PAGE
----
There is a whole bunch of heat missing. I think that it went south for the winter, leaving the water here to change form in hundreds of ways. It is more than the popped rain falling from the sky to coat trees and soften the earth.
Our Southeast Alaska winter, freezing and thawing and freezing again, creates icicles and other sculptures to reflect on and relate to.
All of the stately, tapered icicles, understanding their path toward gravity and taking the journey seriously, create a lovely sight.
Then there are the icicles that I completely identify with. The three curious ones are me and two friends, exploring life in a random fashion, looking here and getting distracted there. I love these icicles.
“Okay, we have most of the day,” my friend says, “what would you like to do?”
“Paint a silk scarf, pick some medicinal plants from the
woods, catch a trout from Thom’s Creek, oh look! The tide is out! Let’s go beachcombing
first and do all that other stuff after lunch.” Hahaha, after lunch I will want
to bead a necklace, split firewood, and collect wild edible mushrooms. My friends have lots of interests, too, and we might end up sighting in rifles or taking their dog to swim in a lake or working on the cabin they are building.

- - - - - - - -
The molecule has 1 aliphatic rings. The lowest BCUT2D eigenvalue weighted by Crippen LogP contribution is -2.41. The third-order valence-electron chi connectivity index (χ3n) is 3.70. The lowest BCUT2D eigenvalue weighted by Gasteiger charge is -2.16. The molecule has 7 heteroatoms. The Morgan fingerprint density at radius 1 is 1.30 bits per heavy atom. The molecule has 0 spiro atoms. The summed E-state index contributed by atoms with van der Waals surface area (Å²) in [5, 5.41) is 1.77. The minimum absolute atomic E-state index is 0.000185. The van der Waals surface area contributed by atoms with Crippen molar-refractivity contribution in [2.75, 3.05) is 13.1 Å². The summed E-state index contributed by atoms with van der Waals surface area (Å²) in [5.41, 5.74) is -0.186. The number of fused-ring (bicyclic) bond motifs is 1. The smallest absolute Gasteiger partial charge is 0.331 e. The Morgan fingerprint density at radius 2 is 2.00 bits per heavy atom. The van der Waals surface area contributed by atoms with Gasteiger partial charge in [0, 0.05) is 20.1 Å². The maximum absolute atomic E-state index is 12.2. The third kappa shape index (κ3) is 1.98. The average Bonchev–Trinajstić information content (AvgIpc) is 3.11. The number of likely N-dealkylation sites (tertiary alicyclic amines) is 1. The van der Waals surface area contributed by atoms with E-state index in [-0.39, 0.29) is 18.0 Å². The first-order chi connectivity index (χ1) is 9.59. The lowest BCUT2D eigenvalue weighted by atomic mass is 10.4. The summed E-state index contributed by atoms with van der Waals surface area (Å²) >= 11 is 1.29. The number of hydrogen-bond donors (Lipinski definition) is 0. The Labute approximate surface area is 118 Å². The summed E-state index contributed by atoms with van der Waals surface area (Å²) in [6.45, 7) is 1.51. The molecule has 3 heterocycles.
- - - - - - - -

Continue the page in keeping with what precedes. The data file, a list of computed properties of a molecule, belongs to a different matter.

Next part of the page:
It is the eve of winter solstice, and the sun shown. Actually it peeked between mountain peaks on its low arc from southeast to southwest. Hubby and I started driving to town, but on the third…okay, fourth, stop for me to jump out of the truck and take pictures he suggested that we go the two miles back and so that he could get the other vehicle and make it to town before the sun set. We did, and I had a few hours to gather images to share with you.
Have you ever felt like this?
This is a six year old spruce tree. It is knocking on the door and asking to come in and get a cup of hot chocolate.
Near sunset I went out by the airport to look across the Stikine River flats at the mountains on the mainland. Yep, you can see the view below from the airport in Wrangell. Um, well, when the weather is clear.
Water spattering down from a cliff formed the bubbly-looking ice sculpture below.
Wishing you a warm winter solstice!